Contradiction and change in Yugoslavia and Croatia
Mary Kay Gilliland

, Affect and Authority in the Contemporary Yugoslav Family .’ Ethos 11 ( 1–2 ): 66 – 86 . Woodward , S. L. 1995 . Balkan Tragedy: Chaos and Dissolution after the Cold War . Washington, DC : Brookings Institution Press .

in The anthropology of power, agency, and morality
Gender, movement, reproduction, regulation
Frances Pine and Haldis Haukanes

the end of the twentieth century, the collapse of the Soviet Union had to all intents and purposes ended the Cold War, but new, powerful divisions were developing with the rise of religious fundamentalisms, the spread of right wing nationalism and increased xenophobia in many nation states, and a seemingly endless series of small wars and violent civil conflicts throughout the world. These had huge effects in terms of loss of life, rights, and livelihood, and the movements of people which culminated in the 2015 refugee crisis. As we write, we are seeing the

in Intimacy and mobility in an era of hardening borders
Integrative concepts for a criminology of mass violence
Jon Shute

thematic boundaries, and rewarded them for novel, collaborative and progressive international research. All of these changes have not, of course, automatically resulted in research interest in mass violence, and a second set of factors external to the discipline have arguably provided the real impetus for criminological engagement. As Hagan has noted, the context of the Cold War perhaps promoted a degree of isolationism in western criminology, which began to break down with the dismantling of state communism.17 This new order provided opportunities to study violence

in Human remains and mass violence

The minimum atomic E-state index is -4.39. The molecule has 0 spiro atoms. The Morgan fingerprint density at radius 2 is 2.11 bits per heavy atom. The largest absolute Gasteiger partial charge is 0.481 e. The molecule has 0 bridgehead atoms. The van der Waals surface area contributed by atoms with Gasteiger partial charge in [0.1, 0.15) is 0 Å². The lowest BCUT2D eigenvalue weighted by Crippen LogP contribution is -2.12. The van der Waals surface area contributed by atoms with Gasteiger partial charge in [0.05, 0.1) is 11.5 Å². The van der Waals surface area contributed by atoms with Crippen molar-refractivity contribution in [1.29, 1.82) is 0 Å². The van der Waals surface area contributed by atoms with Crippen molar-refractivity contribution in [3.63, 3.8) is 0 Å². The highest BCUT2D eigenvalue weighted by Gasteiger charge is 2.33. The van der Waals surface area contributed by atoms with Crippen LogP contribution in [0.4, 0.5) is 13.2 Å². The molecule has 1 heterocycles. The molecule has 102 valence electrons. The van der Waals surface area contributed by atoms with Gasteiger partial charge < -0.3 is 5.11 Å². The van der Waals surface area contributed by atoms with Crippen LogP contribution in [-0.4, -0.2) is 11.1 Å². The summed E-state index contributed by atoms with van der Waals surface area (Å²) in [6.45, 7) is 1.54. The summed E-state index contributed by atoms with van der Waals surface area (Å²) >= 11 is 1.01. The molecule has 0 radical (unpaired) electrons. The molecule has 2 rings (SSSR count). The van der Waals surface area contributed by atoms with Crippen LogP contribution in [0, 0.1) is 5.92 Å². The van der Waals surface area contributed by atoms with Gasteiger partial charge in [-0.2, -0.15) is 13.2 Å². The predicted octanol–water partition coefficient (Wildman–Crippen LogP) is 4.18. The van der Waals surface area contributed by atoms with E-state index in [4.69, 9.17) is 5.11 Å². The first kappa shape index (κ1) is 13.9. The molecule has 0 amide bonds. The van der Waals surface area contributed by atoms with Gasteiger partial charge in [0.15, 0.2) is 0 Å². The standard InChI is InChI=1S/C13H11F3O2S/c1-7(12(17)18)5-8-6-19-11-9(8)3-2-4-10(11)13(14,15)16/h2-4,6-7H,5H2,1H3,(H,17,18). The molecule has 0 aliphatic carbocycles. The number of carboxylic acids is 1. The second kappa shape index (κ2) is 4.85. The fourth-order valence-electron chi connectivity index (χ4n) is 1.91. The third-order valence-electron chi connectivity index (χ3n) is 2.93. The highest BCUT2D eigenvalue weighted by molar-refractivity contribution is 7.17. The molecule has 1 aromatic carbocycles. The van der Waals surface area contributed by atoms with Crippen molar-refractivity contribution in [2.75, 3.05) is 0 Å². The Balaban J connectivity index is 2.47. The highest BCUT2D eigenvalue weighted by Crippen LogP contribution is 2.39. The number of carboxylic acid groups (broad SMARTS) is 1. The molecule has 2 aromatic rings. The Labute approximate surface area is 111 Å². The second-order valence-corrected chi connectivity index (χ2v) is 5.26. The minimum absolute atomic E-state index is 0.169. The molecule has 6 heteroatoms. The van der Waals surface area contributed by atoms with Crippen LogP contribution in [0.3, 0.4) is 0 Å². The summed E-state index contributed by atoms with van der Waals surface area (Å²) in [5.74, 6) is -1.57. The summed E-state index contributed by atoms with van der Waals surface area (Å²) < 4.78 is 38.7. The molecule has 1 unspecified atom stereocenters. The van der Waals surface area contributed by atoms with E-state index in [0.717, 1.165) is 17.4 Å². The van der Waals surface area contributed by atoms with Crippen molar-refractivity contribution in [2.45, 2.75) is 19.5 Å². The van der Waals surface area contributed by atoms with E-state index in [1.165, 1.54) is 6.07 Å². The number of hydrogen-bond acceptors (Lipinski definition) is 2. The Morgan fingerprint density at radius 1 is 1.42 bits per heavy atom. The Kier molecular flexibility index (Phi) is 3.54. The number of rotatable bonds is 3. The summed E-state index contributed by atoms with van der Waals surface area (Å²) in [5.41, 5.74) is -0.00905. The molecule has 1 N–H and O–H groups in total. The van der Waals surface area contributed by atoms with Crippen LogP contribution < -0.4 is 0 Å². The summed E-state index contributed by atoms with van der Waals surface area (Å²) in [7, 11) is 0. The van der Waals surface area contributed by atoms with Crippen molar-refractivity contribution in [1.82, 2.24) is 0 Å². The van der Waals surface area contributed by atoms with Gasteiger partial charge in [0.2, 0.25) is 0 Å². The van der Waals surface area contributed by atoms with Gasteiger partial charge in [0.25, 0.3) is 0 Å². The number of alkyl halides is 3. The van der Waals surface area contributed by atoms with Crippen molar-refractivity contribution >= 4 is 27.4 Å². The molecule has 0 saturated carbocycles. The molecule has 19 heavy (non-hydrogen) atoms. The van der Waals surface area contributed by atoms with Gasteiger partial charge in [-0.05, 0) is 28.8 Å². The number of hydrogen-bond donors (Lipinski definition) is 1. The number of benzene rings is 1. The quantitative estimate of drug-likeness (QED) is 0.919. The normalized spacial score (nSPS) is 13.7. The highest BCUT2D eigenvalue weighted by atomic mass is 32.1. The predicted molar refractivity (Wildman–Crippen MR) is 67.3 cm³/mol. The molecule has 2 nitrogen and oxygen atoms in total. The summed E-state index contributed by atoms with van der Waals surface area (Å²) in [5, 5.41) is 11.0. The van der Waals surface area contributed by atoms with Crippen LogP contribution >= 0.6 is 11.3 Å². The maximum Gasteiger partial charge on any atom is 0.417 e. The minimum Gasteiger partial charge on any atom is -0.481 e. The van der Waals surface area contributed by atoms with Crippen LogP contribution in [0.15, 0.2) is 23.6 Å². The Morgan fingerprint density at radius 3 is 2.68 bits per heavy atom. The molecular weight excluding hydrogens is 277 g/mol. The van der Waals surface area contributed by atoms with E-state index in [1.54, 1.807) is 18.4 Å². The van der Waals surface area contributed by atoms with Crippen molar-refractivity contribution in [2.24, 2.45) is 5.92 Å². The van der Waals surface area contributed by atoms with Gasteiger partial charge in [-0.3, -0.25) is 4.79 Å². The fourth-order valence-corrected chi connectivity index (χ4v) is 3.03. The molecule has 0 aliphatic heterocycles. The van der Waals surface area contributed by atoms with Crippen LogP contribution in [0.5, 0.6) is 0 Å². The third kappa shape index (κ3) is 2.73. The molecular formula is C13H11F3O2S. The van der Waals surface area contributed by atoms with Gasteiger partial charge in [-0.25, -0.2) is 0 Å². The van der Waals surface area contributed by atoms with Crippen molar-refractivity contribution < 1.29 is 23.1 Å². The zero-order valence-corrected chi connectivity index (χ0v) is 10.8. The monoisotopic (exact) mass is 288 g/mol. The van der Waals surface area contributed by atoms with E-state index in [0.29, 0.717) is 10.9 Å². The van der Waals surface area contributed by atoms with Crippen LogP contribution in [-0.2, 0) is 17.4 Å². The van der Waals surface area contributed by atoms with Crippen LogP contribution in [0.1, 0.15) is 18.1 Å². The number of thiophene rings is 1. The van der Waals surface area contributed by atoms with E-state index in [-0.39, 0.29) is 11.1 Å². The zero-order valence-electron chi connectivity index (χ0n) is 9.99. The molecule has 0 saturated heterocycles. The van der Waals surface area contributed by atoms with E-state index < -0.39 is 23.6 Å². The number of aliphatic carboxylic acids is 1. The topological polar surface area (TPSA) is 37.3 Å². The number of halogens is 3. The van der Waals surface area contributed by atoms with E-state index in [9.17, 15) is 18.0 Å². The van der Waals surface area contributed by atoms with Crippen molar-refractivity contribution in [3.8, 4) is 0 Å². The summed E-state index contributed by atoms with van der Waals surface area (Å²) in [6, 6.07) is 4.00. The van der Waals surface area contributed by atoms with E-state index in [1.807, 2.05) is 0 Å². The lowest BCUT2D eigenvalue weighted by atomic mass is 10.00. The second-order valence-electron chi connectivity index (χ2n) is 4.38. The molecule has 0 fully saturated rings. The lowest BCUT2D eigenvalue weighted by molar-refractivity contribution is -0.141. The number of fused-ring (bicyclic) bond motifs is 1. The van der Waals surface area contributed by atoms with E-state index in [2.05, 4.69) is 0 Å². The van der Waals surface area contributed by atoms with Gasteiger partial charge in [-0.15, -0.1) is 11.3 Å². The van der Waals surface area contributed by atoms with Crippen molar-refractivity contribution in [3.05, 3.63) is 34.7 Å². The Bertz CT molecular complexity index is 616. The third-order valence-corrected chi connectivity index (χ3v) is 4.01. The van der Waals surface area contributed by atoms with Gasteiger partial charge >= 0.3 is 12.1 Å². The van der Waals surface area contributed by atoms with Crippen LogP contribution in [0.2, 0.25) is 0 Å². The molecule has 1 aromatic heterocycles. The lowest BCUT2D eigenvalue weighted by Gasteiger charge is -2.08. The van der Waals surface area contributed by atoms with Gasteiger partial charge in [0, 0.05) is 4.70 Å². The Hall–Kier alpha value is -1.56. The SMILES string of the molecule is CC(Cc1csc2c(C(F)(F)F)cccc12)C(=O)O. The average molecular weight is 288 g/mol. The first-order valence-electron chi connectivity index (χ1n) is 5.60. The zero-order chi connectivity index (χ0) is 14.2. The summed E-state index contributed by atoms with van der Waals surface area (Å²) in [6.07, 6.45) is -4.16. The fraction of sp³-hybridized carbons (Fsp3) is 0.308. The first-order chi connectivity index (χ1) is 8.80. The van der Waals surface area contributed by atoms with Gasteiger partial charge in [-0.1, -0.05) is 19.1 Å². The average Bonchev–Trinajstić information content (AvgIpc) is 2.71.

Time and space in family migrant networks between Kosovo and western Europe
Carolin Leutloff-Grandits

reinforced by political concerns. The escalation of the conflict in Kosovo resulted in the relocation of women and children to Western countries. The collapse of socialism in most eastern European countries and the end of the Cold War, which changed the power geometry in the world, also affected the movements of people in Kosovo. As of 1992, trans-border mobility was restricted to those seeking asylum or family reunion. Accordingly, the migration of women and children resulted in the partial dissolution of the complex, patrilocal households in which a married couple lived

in Migrating borders and moving times
Open Access (free)
Deaths at sea and unidentified bodies in Lesbos
Iosif Kovras and Simon Robins

by Kemal Ataturk in 1922: destitute refugees flooded the Aegean islands (Clark 2006). During the Second World War and the Nazi occupation of Greece, Greek citizens crossed the Aegean in an effort to reach Turkish shores and join the resistance forces in the Middle East (primarily Lebanon and Egypt).5 Although during the height of the Cold War refugee flows declined, throughout the 1980s Kurds and leftists persecuted by the military regime in Turkey crossed the Aegean border to seek asylum in Greece and other European countries. More recently, and especially after

in Migrating borders and moving times